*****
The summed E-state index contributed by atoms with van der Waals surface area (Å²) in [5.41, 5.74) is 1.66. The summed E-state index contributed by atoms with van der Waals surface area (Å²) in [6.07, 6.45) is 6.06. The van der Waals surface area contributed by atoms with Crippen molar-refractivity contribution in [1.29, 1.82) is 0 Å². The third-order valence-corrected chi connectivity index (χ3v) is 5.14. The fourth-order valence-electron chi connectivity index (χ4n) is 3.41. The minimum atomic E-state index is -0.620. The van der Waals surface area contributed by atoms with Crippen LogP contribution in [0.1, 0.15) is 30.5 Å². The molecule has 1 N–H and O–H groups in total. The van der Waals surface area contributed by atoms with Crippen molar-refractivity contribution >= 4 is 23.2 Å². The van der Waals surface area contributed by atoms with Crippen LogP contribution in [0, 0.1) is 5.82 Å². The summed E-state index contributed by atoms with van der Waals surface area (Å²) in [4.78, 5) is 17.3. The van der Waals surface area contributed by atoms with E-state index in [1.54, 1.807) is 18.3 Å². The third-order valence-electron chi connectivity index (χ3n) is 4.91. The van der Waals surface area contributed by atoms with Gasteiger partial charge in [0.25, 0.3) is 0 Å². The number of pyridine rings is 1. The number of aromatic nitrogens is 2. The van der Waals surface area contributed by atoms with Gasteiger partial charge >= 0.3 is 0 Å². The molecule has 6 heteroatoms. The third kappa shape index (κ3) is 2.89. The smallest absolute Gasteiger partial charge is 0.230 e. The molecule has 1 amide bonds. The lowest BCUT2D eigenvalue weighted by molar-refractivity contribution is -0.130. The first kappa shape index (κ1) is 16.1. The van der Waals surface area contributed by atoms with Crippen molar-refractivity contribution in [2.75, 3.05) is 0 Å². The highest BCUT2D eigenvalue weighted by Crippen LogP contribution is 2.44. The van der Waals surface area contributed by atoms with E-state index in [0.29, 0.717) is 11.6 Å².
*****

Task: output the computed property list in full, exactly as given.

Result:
The summed E-state index contributed by atoms with van der Waals surface area (Å²) in [5.41, 5.74) is 1.66. The summed E-state index contributed by atoms with van der Waals surface area (Å²) in [6.07, 6.45) is 6.06. The van der Waals surface area contributed by atoms with Crippen molar-refractivity contribution in [1.29, 1.82) is 0 Å². The third-order valence-corrected chi connectivity index (χ3v) is 5.14. The fourth-order valence-electron chi connectivity index (χ4n) is 3.41. The minimum atomic E-state index is -0.620. The van der Waals surface area contributed by atoms with Crippen LogP contribution in [0.1, 0.15) is 30.5 Å². The molecule has 1 N–H and O–H groups in total. The van der Waals surface area contributed by atoms with Crippen molar-refractivity contribution >= 4 is 23.2 Å². The van der Waals surface area contributed by atoms with Crippen LogP contribution in [0, 0.1) is 5.82 Å². The summed E-state index contributed by atoms with van der Waals surface area (Å²) in [4.78, 5) is 17.3. The van der Waals surface area contributed by atoms with E-state index in [1.54, 1.807) is 18.3 Å². The third-order valence-electron chi connectivity index (χ3n) is 4.91. The van der Waals surface area contributed by atoms with Gasteiger partial charge in [0.25, 0.3) is 0 Å². The number of pyridine rings is 1. The number of aromatic nitrogens is 2. The van der Waals surface area contributed by atoms with Gasteiger partial charge >= 0.3 is 0 Å². The molecule has 6 heteroatoms. The third kappa shape index (κ3) is 2.89. The smallest absolute Gasteiger partial charge is 0.230 e. The molecule has 1 amide bonds. The lowest BCUT2D eigenvalue weighted by molar-refractivity contribution is -0.130. The first kappa shape index (κ1) is 16.1. The van der Waals surface area contributed by atoms with Crippen molar-refractivity contribution in [2.75, 3.05) is 0 Å². The highest BCUT2D eigenvalue weighted by Crippen LogP contribution is 2.44. The van der Waals surface area contributed by atoms with E-state index in [0.29, 0.717) is 11.6 Å².